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Is there a reason that oil (e.g., vegetable or clear mineral) is not used to make wet mounts in microscopy? I am not referring to oil immersion technique but substituting oil for water in wet mounts in bright field microscopy.

The question is mostly about moss or mold, things that appear plantlike on a slide. The optical properties may be good and the viscosity, as with glycerine, gives a little depth to the slide. Maybe it causes some sort of distortion? I don't see this listed as a suggestion on microscopy sites.


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One thing is that the slide must be viewed quickly, otherwise spores tend to bunch up adhere to other structures. FWIW. – daniel Apr 15 '14 at 1:48

Typically wet mounts are used to observe the mobility and behavior of microorganisms. A classical use for a wet mount would be to study something like pond water were you could see all the different organisms swimming around like they would in their natural environment. Oils are more viscus and would impede mobility and might impact behavior or even be toxic to the microorganisms.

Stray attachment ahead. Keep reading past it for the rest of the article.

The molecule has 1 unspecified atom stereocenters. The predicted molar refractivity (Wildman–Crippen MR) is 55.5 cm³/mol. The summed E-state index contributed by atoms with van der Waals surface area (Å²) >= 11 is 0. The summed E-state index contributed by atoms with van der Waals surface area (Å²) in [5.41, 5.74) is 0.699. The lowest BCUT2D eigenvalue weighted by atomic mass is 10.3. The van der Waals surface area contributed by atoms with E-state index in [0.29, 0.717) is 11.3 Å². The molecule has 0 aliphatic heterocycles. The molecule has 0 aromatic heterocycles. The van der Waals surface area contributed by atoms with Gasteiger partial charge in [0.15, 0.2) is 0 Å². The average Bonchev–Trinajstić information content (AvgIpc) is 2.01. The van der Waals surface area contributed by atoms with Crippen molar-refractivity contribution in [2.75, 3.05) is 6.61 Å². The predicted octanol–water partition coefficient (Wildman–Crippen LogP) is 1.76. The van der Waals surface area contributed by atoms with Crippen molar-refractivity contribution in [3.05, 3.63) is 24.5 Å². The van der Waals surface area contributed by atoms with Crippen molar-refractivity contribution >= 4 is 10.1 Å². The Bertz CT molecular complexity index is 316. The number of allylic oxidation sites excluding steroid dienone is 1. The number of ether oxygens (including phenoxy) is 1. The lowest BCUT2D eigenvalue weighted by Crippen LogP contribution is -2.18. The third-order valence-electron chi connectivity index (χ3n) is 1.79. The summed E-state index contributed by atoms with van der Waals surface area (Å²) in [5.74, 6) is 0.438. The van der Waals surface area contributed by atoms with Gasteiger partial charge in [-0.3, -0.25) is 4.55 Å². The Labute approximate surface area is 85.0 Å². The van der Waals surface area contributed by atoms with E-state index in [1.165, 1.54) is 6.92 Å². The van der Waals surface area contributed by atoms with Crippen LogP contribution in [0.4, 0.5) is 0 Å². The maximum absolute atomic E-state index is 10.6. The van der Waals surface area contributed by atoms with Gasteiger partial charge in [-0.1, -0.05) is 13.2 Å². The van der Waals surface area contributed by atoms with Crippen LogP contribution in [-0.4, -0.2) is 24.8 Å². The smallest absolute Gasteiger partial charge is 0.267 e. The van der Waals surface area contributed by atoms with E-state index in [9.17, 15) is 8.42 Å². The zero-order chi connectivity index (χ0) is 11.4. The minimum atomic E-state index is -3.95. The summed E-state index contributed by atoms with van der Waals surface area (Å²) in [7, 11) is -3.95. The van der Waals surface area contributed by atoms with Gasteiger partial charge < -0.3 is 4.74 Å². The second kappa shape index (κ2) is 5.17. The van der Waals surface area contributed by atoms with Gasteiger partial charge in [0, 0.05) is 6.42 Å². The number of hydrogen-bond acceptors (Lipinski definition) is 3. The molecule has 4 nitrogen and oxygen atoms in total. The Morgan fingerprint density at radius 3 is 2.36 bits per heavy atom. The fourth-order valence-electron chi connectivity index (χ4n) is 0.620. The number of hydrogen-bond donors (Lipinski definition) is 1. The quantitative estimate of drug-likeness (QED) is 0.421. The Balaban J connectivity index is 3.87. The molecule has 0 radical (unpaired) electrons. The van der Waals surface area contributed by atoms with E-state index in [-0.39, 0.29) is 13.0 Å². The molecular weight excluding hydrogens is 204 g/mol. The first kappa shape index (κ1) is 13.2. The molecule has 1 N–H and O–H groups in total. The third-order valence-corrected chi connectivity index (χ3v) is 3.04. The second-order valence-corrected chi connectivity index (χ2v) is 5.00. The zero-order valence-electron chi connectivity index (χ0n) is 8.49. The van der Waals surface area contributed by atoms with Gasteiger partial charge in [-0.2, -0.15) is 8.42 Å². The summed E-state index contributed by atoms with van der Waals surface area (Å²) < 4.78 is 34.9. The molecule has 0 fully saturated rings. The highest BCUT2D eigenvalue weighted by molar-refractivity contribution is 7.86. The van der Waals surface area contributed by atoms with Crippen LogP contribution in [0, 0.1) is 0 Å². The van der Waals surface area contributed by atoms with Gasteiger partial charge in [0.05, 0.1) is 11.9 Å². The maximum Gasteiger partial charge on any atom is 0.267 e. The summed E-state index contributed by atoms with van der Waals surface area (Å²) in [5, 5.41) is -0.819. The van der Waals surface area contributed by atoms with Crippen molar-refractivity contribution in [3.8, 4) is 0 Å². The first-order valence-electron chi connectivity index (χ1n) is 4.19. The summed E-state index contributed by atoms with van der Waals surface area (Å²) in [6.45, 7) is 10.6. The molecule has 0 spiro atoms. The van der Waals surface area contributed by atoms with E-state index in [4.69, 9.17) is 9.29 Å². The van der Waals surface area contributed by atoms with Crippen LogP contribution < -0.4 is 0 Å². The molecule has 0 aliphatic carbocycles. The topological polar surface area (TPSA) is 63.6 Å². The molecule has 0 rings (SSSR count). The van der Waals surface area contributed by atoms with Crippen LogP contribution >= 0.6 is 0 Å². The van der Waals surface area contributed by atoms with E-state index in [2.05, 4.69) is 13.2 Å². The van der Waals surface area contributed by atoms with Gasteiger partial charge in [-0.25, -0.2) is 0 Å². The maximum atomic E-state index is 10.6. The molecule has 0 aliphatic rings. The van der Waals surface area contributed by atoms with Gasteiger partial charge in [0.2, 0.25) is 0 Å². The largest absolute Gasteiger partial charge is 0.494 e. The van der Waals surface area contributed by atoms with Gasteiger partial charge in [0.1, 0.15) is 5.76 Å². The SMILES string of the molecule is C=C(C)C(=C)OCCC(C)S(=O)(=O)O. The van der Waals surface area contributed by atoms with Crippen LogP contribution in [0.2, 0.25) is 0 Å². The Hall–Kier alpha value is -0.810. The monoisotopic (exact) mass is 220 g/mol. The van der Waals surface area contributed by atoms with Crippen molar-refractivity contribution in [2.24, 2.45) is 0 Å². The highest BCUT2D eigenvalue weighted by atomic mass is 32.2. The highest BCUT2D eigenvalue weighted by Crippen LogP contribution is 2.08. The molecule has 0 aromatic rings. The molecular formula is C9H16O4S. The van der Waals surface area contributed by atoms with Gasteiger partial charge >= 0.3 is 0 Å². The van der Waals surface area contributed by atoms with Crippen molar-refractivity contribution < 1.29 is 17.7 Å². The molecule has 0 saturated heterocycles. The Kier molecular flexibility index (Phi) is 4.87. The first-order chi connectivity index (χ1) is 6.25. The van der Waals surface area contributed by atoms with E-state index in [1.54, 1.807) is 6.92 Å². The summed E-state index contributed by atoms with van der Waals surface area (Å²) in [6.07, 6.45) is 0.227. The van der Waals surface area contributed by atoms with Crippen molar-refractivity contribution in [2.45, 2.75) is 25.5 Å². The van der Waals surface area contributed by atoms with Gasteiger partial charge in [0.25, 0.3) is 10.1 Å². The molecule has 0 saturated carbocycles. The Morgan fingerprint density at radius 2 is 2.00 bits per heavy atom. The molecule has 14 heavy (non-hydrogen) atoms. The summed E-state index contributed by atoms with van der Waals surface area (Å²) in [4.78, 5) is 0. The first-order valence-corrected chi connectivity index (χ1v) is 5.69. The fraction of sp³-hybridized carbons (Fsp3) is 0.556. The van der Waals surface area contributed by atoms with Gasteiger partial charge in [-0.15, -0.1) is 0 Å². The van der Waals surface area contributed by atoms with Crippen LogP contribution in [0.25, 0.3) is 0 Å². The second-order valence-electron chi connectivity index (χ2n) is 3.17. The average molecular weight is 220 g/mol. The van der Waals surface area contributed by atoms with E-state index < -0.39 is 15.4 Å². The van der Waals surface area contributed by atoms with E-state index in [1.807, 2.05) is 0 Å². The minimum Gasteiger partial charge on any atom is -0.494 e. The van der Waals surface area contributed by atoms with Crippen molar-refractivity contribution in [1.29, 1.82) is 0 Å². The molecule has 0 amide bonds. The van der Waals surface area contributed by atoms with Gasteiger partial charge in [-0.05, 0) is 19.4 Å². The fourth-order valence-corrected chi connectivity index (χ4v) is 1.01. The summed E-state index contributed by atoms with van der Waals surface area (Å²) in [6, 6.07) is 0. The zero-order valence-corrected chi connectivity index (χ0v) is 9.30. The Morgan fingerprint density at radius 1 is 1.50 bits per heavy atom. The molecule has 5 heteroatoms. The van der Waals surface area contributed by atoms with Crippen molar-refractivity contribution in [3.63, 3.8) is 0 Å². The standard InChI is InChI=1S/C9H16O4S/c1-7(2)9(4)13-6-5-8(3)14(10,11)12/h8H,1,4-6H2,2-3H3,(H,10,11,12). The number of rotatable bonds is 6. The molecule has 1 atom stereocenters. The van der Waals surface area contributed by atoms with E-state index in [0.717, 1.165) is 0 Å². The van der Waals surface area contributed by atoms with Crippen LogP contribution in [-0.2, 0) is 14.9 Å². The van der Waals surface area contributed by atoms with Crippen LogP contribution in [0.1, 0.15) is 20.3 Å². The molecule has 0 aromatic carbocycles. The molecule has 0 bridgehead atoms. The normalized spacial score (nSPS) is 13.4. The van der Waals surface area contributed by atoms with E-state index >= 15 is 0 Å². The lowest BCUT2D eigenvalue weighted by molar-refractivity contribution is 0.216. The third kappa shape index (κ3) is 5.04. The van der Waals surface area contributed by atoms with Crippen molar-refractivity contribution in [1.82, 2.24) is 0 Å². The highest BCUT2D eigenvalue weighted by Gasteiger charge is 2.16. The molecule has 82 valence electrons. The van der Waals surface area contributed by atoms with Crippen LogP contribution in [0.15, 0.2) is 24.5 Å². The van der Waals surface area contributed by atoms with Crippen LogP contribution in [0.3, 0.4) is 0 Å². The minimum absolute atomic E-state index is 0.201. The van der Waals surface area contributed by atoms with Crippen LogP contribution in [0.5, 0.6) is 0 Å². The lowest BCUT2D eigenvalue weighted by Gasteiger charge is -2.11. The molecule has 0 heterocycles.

If you were an olive oil manufacturer, and you thought you had some odd microbial contamination of your olive oil you might look at a drop of your olive oil between a slide and cover slip thus using an oil based wet mount like you are describing. You might also do this if you were studying the microbiology of an oil spill in water.

There is nothing saying you could not suspend a sample in oil. There may even be a unknown benefit of using this method in certain circumstances, that is waiting to be discovered.

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Have you looked at a mold under the microscope using vegetable or mineral oil? – daniel Apr 11 '14 at 15:55
Can't say that I have. I may not be understanding your question. You mention depth of the slide... If you are trying to view them in more of a 3-D environment then a wet mount might be helpful. Try it with oil and see. – Beo Apr 11 '14 at 16:18

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